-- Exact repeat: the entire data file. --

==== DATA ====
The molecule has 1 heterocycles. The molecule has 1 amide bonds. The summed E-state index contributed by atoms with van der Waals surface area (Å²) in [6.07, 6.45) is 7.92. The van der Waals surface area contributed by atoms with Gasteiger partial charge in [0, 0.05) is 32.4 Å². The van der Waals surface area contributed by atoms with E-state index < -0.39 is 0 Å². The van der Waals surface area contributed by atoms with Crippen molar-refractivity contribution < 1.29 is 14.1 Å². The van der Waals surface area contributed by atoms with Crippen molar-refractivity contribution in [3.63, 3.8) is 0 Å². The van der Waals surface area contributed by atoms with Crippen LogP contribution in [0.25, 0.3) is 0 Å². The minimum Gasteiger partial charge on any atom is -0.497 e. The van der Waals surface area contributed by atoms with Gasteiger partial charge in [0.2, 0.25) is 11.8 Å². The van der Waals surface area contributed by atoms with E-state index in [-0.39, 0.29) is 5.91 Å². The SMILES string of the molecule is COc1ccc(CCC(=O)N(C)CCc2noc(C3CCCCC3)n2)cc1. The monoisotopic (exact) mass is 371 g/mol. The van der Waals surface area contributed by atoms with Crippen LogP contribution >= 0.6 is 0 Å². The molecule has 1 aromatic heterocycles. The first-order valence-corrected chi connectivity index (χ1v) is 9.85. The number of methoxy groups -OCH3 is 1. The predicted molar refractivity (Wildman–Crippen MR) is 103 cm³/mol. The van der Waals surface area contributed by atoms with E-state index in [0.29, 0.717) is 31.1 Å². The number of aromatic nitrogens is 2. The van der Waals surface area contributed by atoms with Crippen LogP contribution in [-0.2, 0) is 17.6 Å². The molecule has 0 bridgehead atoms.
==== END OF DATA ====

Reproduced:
The molecule has 1 heterocycles. The molecule has 1 amide bonds. The summed E-state index contributed by atoms with van der Waals surface area (Å²) in [6.07, 6.45) is 7.92. The van der Waals surface area contributed by atoms with Gasteiger partial charge in [0, 0.05) is 32.4 Å². The van der Waals surface area contributed by atoms with E-state index < -0.39 is 0 Å². The van der Waals surface area contributed by atoms with Crippen molar-refractivity contribution < 1.29 is 14.1 Å². The van der Waals surface area contributed by atoms with Crippen molar-refractivity contribution in [3.63, 3.8) is 0 Å². The van der Waals surface area contributed by atoms with Crippen LogP contribution in [0.25, 0.3) is 0 Å². The minimum Gasteiger partial charge on any atom is -0.497 e. The van der Waals surface area contributed by atoms with Gasteiger partial charge in [0.2, 0.25) is 11.8 Å². The van der Waals surface area contributed by atoms with E-state index in [-0.39, 0.29) is 5.91 Å². The SMILES string of the molecule is COc1ccc(CCC(=O)N(C)CCc2noc(C3CCCCC3)n2)cc1. The monoisotopic (exact) mass is 371 g/mol. The van der Waals surface area contributed by atoms with Crippen LogP contribution >= 0.6 is 0 Å². The molecule has 1 aromatic heterocycles. The first-order valence-corrected chi connectivity index (χ1v) is 9.85. The number of methoxy groups -OCH3 is 1. The predicted molar refractivity (Wildman–Crippen MR) is 103 cm³/mol. The van der Waals surface area contributed by atoms with E-state index in [0.29, 0.717) is 31.1 Å². The number of aromatic nitrogens is 2. The van der Waals surface area contributed by atoms with Crippen LogP contribution in [-0.2, 0) is 17.6 Å². The molecule has 0 bridgehead atoms.